Emmy Awards catch wave of baby-boomers. ABC narrowly garners most honors, and cable enters the competition
UNDER the supervision of a producer who reportedly warned ahead of time that ``this show won't take itself too seriously,'' the televised Emmy Award ceremonies nevertheless showed proper respect toward a lot of deserving talent, and, in passing, showcased some surprisingly warm moments, despite obviously hot competition. The Emmy show Sunday was produced by Lorne Michaels of ``Saturday Night Live'' and was televised by Fox Broadcasting Company for the second year in a row. The pace was agreeably swift, despite the customary formal staging, and cameras, as usual, picked out significant individuals in the glamorous audience. Most delightful were the inserted morsels of programming now part of television history: bits of Lucille Ball, Don Adams, Phil Silvers, to mention only a few.
The awarding of top honors to ABC's oddly but memorably titled ``thirtysomething'' (best dramatic series) and ``The Wonder Years'' (best comedy series) appeared to reflect the numerical impact of the baby-boomers, or perhaps the widely shared interest in their problems. NBC must be genuinely puzzled by the failure of its ``L.A. Law'' to win more than two Emmys after receiving the most nominations, 19.
In all, ABC won 21 awards, CBS 20, and NBC 19. PBS won 7, syndicated shows 3, and Home Box Office 3. This was the first year that cable television was included in the awards.
The sponsoring Television Academy of Arts and Sciences presented a Governor's Award to Joseph Barbera and William Hanna, animators who have worked together for, as one said, 50 years without an argument. The other put a comical twist on the comment by insisting that they hadn't been on speaking terms most of the time. Such glints of humor born of decades of intimate hard work and shared achievement were typical of the best parts of the televised awards show.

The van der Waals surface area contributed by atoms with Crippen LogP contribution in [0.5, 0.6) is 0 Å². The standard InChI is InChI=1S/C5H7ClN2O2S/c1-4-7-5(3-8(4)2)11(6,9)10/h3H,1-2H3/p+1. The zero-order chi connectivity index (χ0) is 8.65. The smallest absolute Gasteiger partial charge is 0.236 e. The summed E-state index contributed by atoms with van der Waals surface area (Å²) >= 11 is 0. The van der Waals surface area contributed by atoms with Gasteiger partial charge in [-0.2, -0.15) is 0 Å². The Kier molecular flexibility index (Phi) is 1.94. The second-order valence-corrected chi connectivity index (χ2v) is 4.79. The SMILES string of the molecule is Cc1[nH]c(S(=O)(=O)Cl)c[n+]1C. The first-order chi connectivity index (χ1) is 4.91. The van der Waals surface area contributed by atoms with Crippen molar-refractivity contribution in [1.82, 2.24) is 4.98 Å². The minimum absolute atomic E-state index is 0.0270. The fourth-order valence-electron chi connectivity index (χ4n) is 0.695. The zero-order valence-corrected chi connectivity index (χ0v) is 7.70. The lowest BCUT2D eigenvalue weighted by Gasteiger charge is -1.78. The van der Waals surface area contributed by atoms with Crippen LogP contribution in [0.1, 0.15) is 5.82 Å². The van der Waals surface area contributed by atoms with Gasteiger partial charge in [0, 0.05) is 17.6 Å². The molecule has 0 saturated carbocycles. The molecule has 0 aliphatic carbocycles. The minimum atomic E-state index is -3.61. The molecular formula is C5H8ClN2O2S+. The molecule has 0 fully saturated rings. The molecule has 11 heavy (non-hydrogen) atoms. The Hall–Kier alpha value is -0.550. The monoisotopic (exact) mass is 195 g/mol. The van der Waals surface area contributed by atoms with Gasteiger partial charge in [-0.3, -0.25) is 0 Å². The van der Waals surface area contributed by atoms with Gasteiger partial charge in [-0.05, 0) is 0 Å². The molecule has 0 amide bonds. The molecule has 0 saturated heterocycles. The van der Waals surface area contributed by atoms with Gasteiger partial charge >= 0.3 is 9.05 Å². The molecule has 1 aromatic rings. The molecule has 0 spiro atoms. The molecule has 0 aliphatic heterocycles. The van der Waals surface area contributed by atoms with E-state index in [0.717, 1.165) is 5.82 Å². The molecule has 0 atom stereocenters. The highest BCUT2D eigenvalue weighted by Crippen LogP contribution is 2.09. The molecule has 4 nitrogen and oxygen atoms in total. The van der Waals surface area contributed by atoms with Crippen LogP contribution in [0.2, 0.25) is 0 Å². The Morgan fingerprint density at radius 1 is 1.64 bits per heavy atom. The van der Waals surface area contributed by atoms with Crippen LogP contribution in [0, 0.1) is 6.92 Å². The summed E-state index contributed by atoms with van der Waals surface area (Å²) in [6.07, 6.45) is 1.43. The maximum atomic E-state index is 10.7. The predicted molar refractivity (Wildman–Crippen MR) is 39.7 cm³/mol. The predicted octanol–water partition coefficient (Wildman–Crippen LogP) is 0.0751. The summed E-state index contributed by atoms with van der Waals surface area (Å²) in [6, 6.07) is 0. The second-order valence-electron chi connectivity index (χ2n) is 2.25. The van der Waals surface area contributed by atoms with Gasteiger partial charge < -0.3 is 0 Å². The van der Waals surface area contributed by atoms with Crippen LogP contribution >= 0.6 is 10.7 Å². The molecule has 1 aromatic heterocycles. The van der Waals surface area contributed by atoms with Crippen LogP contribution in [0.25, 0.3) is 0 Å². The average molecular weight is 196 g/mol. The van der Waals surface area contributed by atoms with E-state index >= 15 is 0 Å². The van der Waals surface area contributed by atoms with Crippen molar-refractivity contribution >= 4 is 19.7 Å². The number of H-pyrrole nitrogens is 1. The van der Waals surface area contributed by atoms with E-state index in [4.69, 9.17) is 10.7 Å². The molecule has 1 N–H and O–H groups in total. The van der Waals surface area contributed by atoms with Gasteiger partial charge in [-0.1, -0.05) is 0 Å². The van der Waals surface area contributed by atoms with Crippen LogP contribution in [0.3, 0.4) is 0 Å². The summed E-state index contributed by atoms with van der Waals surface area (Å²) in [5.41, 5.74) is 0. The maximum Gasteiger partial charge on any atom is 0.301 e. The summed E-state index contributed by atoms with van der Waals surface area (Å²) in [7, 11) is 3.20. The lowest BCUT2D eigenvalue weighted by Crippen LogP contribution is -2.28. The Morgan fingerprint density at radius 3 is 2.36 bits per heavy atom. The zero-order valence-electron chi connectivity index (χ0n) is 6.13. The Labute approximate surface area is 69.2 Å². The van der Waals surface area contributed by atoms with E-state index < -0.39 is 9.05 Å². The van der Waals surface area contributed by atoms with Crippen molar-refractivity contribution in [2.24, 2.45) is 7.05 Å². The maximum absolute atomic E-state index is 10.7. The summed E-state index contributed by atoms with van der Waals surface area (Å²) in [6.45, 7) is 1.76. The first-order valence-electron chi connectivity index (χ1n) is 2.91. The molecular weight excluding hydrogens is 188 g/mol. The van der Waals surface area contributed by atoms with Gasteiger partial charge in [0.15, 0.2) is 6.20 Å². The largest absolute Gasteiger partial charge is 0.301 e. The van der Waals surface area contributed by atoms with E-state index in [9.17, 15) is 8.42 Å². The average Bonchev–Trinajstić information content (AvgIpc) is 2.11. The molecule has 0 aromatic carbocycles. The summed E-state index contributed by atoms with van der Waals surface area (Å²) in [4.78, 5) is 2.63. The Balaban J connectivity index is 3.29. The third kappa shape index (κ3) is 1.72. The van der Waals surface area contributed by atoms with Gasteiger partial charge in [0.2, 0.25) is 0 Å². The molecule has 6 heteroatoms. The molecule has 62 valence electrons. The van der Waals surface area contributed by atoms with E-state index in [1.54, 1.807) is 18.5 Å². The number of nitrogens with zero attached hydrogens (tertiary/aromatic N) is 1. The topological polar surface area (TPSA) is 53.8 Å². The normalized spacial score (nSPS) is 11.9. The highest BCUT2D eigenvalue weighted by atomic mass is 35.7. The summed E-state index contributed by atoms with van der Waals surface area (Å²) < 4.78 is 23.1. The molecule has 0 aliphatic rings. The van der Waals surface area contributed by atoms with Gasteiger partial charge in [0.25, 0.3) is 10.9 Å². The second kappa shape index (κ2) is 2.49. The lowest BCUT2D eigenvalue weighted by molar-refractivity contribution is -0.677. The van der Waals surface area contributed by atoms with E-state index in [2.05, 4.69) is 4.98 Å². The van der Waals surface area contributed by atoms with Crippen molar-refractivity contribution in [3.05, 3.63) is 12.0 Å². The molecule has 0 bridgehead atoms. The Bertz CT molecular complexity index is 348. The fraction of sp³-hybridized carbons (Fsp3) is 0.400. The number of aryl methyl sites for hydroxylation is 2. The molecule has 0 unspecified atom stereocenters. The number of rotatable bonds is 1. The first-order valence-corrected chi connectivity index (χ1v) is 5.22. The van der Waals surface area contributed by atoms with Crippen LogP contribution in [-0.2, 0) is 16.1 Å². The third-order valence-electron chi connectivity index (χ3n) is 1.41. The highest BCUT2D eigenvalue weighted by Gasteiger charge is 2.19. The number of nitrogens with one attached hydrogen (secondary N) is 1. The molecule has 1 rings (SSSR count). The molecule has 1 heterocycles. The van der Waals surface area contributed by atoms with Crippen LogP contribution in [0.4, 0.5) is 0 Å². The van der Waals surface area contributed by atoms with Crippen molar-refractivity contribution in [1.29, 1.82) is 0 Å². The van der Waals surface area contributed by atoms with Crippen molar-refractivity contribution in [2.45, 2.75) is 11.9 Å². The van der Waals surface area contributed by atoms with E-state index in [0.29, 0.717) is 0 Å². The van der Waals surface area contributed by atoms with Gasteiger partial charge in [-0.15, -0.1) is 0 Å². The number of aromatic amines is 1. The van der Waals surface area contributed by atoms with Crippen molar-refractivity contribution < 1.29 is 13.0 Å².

Another glowing minute occurred when Dick Van Dyke and Mary Tyler Moore came to the lectern and basked in applause that grew in warmth and intensity as the audience recalled how many half-hours had been brightened by their early situation comedy.
Though many younger viewers may be put off by the adulation accorded to industry old-timers, the planners of the televised awards show seem to sense that there is some justice, as well as considerable audience appeal, in bringing them back for curtain calls. Maybe the film clips from bygone series, most in black and white, could use some identification, but they need no defense. They are part of TV history, and the performers were Emmy contenders in their day and ratings winners week by week.
A compassionate word now for actor Tony Danza, the ``designated acceptor'' of Emmys for all those winners who could not be present. This was an idea that must have seemed funny around the planning table, but it seemed to dawn on Mr. Danza early in the show that the idea wasn't working and that he - not the planners - would be the one paying the price of the irreversible decision. His ad lib acceptance speeches got more difficult and embarrassing for everyone, and he could not have been paid enough money to compensate for this thankless role.